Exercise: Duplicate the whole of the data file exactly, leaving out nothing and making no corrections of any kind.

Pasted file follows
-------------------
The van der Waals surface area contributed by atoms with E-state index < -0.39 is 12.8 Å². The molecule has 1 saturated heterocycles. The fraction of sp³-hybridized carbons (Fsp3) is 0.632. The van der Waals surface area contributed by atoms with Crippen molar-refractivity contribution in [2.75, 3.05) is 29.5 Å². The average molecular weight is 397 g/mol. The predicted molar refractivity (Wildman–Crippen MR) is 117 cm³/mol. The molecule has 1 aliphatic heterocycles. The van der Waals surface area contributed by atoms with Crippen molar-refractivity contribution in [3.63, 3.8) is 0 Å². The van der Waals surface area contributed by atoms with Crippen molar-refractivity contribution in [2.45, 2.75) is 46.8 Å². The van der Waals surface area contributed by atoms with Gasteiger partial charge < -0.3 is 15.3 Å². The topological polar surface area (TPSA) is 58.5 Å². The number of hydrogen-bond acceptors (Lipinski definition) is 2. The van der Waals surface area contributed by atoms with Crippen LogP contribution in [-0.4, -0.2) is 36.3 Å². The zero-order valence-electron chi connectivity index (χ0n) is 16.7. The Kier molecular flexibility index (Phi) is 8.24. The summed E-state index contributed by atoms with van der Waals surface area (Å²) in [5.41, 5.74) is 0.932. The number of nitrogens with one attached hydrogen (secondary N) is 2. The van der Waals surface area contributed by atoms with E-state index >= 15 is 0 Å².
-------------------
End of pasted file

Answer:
The van der Waals surface area contributed by atoms with E-state index < -0.39 is 12.8 Å². The molecule has 1 saturated heterocycles. The fraction of sp³-hybridized carbons (Fsp3) is 0.632. The van der Waals surface area contributed by atoms with Crippen molar-refractivity contribution in [2.75, 3.05) is 29.5 Å². The average molecular weight is 397 g/mol. The predicted molar refractivity (Wildman–Crippen MR) is 117 cm³/mol. The molecule has 1 aliphatic heterocycles. The van der Waals surface area contributed by atoms with Crippen molar-refractivity contribution in [3.63, 3.8) is 0 Å². The van der Waals surface area contributed by atoms with Crippen molar-refractivity contribution in [2.45, 2.75) is 46.8 Å². The van der Waals surface area contributed by atoms with Gasteiger partial charge < -0.3 is 15.3 Å². The topological polar surface area (TPSA) is 58.5 Å². The number of hydrogen-bond acceptors (Lipinski definition) is 2. The van der Waals surface area contributed by atoms with Crippen LogP contribution in [-0.4, -0.2) is 36.3 Å². The zero-order valence-electron chi connectivity index (χ0n) is 16.7. The Kier molecular flexibility index (Phi) is 8.24. The summed E-state index contributed by atoms with van der Waals surface area (Å²) in [5.41, 5.74) is 0.932. The number of nitrogens with one attached hydrogen (secondary N) is 2. The van der Waals surface area contributed by atoms with E-state index >= 15 is 0 Å².